Dr Liz Chesworth
e.a.chesworth@sheffield.ac.uk
Personal Webpage

School of Education

Liz supervises doctoral students in the areas of:

Critical curriculum studies in early childhood education
Young children’s funds of knowledge
Critical perspectives of play in early childhood
Young children’s peer cultures
Critical sociocultural theory in early childhood education
Inclusive education for young children
Multimodality in early childhood
Posthuman theory in early childhood

Dr Heather Clarkson
h.l.ellis@sheffield.ac.uk
Personal Webpage

School of Education

Heather is interested in supervising research students looking to work in the history of knowledge, intellectual history and the history of higher education

Dr Nadena Doharty
n.doharty@sheffield.ac.uk
Personal Webpage

School of Education

Nadena's areas of research include Sociology of Education, Black History, inequalities in education, racialised identities in schooling, Critical Race Theories, and critical/anti-racist pedagogies.


Dr Katherine Easton
l.a.easton@sheffield.ac.uk

School of Education
Professor Daniel Goodley
d.goodley@sheffield.ac.uk
Personal Webpage

School of Education

Dan supervises doctoral students in the areas of:


Critical disability studies;
Qualitative research including ethnography, narrative inquiry, discourse analysis, Inclusive education;
Queer, Feminist, Postcolonial and Crip studies, Critical Psychology, Sociology of Education, Sociology of the Body, Sociology of Emotions/Affect;
Posthuman and DisHuman studies.

Dr Caroline Hart
c.hart@sheffield.ac.uk
Personal Webpage

School of Education

Caroline Hart has a range of active research interests related to the roles of education and health in human development. She is an inter-disciplinary researcher and her conceptual work has been principally concerned with notions of aspiration, capabilities, well-being and social justice.

Dr Tim Herrick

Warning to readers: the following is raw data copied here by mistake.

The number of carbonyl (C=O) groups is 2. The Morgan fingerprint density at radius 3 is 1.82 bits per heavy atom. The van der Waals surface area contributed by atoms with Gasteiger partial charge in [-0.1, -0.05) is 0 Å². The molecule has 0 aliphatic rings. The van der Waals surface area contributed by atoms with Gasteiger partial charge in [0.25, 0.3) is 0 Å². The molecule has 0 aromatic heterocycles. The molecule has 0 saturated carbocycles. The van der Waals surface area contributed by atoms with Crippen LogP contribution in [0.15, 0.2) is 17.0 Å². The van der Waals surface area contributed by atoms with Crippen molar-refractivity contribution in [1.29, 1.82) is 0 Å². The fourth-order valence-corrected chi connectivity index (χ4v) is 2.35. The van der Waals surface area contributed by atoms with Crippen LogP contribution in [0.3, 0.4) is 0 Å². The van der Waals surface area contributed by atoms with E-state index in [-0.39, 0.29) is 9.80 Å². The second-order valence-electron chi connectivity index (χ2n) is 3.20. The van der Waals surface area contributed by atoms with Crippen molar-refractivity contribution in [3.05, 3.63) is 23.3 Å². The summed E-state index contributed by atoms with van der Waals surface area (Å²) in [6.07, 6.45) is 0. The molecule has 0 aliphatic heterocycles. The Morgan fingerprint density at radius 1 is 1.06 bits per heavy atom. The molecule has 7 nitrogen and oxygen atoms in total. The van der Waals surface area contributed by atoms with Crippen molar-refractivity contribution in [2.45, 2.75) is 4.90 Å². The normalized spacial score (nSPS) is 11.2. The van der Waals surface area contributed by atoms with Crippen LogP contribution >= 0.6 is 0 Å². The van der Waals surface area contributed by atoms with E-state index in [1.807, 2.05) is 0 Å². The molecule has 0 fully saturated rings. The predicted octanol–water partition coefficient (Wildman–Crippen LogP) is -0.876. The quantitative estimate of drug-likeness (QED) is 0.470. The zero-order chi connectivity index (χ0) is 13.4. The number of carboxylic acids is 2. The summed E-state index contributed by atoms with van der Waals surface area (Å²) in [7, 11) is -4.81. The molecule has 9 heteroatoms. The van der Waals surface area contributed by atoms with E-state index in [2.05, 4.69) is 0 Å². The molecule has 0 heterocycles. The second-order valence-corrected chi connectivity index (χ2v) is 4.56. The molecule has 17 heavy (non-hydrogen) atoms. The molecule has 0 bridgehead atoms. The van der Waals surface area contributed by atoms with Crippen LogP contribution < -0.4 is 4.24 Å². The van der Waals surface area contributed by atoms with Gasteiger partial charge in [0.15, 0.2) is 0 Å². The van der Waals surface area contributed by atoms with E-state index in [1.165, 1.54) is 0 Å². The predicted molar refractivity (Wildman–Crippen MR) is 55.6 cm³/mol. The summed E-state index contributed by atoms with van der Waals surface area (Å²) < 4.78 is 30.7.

t.herrick@sheffield.ac.uk
Personal Webpage

School of Education

Tim's research interests cross-pollinate with his teaching, and are concerned with several of the same areas. For example, Tim is exploring the philosophical grounds on which civic universities should play an active role in working with members of migrant communities to enhance their access to higher learning. Tim's (many and varied) classroom experiences have led him to research the emotional aspects of learning and teaching, with a particular interest in theories and practices grounded in psychotherapies. Tim is interested in the history of radical pedagogies, especially the crop of ideas from the late 1960s and early 1970s about alternatives to compulsory schooling.  Tim has a particular engagement with the ideas of Paulo Freire, and a commitment to broader-based notions of education for democracy.

Dr David Hyatt
d.hyatt@sheffield.ac.uk
Personal Webpage

School of Education

David's research interests have a focus on pedagogy, particularly in a higher education context. As a result, his research currently centres around two major interlinked research areas of interest:

  • Higher Education Policy and Pedagogies
  • The Impact of Language on Educational Processes.
Dr Louise Kay

Personal Webpage

School of Education

Louise supervises doctoral students in the areas of:

Curricular and assessment policy frameworks
School readiness
Early Childhood Education
Cultural-Historical Activity Theory
Socio-cultural theory in Early Childhood Education

Dr Kirsty Liddiard
k.liddiard@sheffield.ac.uk
Personal Webpage

School of Education

Kirsty welcomes PhD students across a number of social science disciplines that wish to undertake research in the areas of disability, education, gender, sexuality and childhood and youth.

Dr Sabine Little
s.little@sheffield.ac.uk
Personal Webpage

School of Education